Think about your relationship first and foremost. If this is someone you care about, allow him or her to T.E.L.L. their perspective. Honor their perspective, and they may give you the same respect in return. Don’t try to change them in this moment; try to hear them. It doesn’t mean you have to agree with them. It means you give permission to see this differently, and what matters most is you want to keep your relationship strong.

Truth be told, as I write this blog post, I am trying to practice this with one of my adult children who is over 25 years old. In the past week, I have disagreed with a couple of life decisions this child is making. Actually, the decisions are contrary to how I raised my children to think and act! Maybe needless to say, but my child and I are in complete disagreement!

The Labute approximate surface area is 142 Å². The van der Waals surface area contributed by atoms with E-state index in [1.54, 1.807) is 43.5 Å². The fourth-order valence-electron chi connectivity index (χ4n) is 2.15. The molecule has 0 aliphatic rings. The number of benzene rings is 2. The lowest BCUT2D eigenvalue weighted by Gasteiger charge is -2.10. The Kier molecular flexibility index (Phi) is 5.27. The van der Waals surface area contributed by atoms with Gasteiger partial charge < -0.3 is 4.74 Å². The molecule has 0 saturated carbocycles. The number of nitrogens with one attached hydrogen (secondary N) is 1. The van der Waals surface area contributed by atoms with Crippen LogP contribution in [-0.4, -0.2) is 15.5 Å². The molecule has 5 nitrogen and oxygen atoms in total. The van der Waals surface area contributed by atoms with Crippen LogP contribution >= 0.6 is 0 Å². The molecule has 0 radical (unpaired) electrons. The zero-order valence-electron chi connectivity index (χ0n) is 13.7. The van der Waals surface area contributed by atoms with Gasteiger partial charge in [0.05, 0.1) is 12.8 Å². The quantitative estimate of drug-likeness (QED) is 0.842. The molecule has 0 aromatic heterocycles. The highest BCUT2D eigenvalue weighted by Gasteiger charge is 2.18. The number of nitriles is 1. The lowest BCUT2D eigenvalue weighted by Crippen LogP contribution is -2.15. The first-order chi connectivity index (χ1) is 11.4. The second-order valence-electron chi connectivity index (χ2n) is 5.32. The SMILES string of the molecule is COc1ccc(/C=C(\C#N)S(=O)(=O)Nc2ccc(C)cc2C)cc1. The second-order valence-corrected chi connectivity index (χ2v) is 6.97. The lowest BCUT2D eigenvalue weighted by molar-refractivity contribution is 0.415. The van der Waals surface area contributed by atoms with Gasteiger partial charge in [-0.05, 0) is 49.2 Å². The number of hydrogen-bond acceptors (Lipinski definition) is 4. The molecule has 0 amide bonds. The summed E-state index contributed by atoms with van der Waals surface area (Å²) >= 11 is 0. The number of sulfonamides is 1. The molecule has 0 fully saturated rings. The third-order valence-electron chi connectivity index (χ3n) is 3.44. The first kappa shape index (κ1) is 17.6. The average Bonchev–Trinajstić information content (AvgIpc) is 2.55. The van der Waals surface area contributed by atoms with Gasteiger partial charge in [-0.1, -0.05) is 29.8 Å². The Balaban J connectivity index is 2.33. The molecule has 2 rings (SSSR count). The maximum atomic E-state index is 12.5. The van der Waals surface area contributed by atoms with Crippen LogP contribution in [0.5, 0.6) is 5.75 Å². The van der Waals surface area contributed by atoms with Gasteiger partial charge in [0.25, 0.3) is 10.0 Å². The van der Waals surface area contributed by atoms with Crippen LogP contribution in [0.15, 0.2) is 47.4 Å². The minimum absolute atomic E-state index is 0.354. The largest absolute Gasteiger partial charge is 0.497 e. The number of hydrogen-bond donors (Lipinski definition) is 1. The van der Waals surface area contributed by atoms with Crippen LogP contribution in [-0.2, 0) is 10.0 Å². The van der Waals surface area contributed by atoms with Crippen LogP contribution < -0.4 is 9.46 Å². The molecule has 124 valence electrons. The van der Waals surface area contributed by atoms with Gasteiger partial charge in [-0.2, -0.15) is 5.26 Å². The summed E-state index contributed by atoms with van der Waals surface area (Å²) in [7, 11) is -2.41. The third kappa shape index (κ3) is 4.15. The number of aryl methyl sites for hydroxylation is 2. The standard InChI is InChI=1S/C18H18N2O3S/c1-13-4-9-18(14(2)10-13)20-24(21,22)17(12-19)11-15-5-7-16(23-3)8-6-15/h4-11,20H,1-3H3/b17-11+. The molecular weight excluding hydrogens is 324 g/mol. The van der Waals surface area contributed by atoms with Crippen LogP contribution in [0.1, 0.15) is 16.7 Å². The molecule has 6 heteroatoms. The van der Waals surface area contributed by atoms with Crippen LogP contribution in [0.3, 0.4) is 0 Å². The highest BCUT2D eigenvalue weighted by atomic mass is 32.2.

We are going to be talking on the phone later today. While interacting, I must remember that I can only plant new thoughts for my adult child to consider, I cannot change my child’s mind even if I wanted to. These decisions are based in thoughts accumulated along the way since leaving home! These decisions are based in new people, new situations, and new ideas gathered. I must respect that. I have to keep our relationship as the higher priority; however, at the same time I believe it is important to question a few things! As we talk later today, I pray we understand each other. I pray important thoughts be heard by both of us. I pray as we both think better, we begin to talk better and in time begin to act better. Change IS a developing process.

In closing, when you perceive someone is making a poor choice in life, this is a difficult conversation to have – especially with adults or youth approaching adulthood. Learning to have these difficult interactions by staying focused on your relationship is a starting point – maybe a new thought!